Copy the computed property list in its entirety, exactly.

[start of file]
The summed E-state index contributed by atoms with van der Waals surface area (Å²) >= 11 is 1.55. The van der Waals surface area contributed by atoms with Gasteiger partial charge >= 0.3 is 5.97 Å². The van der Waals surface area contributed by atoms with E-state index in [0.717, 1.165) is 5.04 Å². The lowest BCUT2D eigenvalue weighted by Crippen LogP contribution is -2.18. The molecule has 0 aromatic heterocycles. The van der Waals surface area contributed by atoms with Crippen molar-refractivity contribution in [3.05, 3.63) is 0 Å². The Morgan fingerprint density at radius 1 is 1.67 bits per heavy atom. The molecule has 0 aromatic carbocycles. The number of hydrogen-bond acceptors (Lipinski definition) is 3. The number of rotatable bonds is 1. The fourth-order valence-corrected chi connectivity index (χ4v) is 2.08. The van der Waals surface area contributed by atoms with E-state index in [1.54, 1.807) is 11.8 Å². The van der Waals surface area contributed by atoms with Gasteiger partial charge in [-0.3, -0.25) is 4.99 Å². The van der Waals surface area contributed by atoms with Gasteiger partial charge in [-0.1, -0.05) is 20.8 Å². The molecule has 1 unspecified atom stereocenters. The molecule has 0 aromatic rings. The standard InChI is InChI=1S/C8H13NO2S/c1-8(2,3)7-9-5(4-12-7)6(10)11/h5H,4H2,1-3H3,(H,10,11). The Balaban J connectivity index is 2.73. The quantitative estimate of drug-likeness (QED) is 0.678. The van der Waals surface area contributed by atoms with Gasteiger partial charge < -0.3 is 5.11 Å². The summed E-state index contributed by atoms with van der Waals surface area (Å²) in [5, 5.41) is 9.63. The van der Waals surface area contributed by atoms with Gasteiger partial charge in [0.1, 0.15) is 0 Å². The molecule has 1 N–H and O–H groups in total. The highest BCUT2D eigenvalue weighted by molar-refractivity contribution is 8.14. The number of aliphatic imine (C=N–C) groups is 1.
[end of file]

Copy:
The summed E-state index contributed by atoms with van der Waals surface area (Å²) >= 11 is 1.55. The van der Waals surface area contributed by atoms with Gasteiger partial charge >= 0.3 is 5.97 Å². The van der Waals surface area contributed by atoms with E-state index in [0.717, 1.165) is 5.04 Å². The lowest BCUT2D eigenvalue weighted by Crippen LogP contribution is -2.18. The molecule has 0 aromatic heterocycles. The van der Waals surface area contributed by atoms with Crippen molar-refractivity contribution in [3.05, 3.63) is 0 Å². The Morgan fingerprint density at radius 1 is 1.67 bits per heavy atom. The molecule has 0 aromatic carbocycles. The number of hydrogen-bond acceptors (Lipinski definition) is 3. The number of rotatable bonds is 1. The fourth-order valence-corrected chi connectivity index (χ4v) is 2.08. The van der Waals surface area contributed by atoms with E-state index in [1.54, 1.807) is 11.8 Å². The van der Waals surface area contributed by atoms with Gasteiger partial charge in [-0.3, -0.25) is 4.99 Å². The van der Waals surface area contributed by atoms with Gasteiger partial charge in [-0.1, -0.05) is 20.8 Å². The molecule has 1 unspecified atom stereocenters. The molecule has 0 aromatic rings. The standard InChI is InChI=1S/C8H13NO2S/c1-8(2,3)7-9-5(4-12-7)6(10)11/h5H,4H2,1-3H3,(H,10,11). The Balaban J connectivity index is 2.73. The quantitative estimate of drug-likeness (QED) is 0.678. The van der Waals surface area contributed by atoms with Gasteiger partial charge < -0.3 is 5.11 Å². The summed E-state index contributed by atoms with van der Waals surface area (Å²) in [5, 5.41) is 9.63. The van der Waals surface area contributed by atoms with Gasteiger partial charge in [0.1, 0.15) is 0 Å². The molecule has 1 N–H and O–H groups in total. The highest BCUT2D eigenvalue weighted by molar-refractivity contribution is 8.14. The number of aliphatic imine (C=N–C) groups is 1.